Lecture4 - Lecture Note 4 The General Theory of Second Best Part 2B Paper 1 Dr T.S Aidt University of Cambridge Michaelmas 2010 1 Introduction

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Lecture Note 4: The General Theory of Second Best Part 2B: Paper 1. & Dr. T.S. Aidt University of Cambridge Michaelmas 2010 1 Introduction Recall the distinction between the &rst and the second best. A &rst best world is one in which the government can insure by an appropriate policy choice that all the Pareto conditions are satis&ed. A second best world is one in which this is not possible and some distortions are irremovable and only a subset of the Pareto conditions can, by the very nature of the situation, be satis&ed through an appropriately chosen government intervention. The general theory of second best ±developed amongst others by the Cam- bridge economist James Meade ± provides us with useful insights into how a government should act in the presence of such irremovable distortions. It is useful &rst to consider some sources of "irremovable distortions". We can make a distinction along two dimensions: what is irremovable and for whom is it irremovable. Recall from Lecture 1 that we can divide distortions into those which are endogenous and those which are policy-imposed. Examples of the former include market imperfects, externalities and information asymmetries. Examples of the later include political restrictions on the set of policy instru- ments (e.g., an unwillingness to use a poll tax), international commitments to particular policies (e.g., membership of the European Union (EU) and thus par- ticipation in the Common Agriculture Policy (the CAP), or membership of the World Trade Organization and thus a commitment not to use tari/s), budget constraints for state owned &rms etc. All these can in principle be irremovable for some decision makers, but not necessarily for all. For example, the House of Commons could, in principle, remove the distortions associated with the CAP by deciding to leave the EU, but the HM Treasury or the Inland Revenue Ser- vices cannot escape the distortions created by this programme on their own & Disclaimer: This note may contain mistakes. If you spot any, please bring them to my attention. 1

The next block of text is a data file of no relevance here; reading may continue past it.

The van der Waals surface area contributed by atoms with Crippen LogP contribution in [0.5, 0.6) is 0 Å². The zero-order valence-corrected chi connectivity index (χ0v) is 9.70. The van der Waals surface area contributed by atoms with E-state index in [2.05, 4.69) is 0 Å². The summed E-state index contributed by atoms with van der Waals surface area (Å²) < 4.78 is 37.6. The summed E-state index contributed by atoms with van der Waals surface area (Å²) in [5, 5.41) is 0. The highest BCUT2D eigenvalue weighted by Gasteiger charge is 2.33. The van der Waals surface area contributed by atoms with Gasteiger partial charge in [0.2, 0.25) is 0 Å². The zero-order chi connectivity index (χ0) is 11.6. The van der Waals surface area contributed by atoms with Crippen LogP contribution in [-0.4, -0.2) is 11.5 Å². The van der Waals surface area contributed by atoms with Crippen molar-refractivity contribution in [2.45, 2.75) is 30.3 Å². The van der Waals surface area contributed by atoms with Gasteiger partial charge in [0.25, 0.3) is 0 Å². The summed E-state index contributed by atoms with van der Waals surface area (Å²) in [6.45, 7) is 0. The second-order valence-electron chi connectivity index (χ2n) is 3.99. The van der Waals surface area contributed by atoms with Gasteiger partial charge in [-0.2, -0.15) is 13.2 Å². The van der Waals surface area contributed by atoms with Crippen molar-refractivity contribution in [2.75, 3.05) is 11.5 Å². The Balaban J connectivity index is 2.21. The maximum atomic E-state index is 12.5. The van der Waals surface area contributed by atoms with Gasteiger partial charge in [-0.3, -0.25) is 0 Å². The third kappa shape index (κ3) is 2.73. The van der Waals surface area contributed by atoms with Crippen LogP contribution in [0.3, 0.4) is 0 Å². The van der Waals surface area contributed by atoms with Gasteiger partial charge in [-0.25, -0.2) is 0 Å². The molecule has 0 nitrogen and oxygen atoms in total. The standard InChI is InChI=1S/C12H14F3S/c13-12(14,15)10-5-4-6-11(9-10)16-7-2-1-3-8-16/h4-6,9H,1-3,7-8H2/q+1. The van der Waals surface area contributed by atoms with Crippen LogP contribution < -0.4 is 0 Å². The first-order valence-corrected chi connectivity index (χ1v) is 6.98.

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and must then take them as given when designing tax and expenditure policies. Likewise, distortions related to imperfect competition in particular sectors can, in principle, be removed by the government, but may have to be taken as given by individual departments within government. So, when thinking about what is irremovable, it is important to specify for whom the distortion must be taken as given. 2 The Principles The policy guidance provided by the general theory of second best can be sum- marized as follows: 1. Second best world with interdependencies between markets: If there ex- ist irremovable distortions, policy should be guided by the principle that distortions can o/set each other and by the principle that new distortions can counteract existing ones and not by an attempt to restore Pareto conditions is some markets (or sectors of the economy).
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This note was uploaded on 06/04/2011 for the course ECONOMICS paper 1 taught by Professor Aidt during the Spring '11 term at Cambridge.

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Lecture4 - Lecture Note 4 The General Theory of Second Best Part 2B Paper 1 Dr T.S Aidt University of Cambridge Michaelmas 2010 1 Introduction

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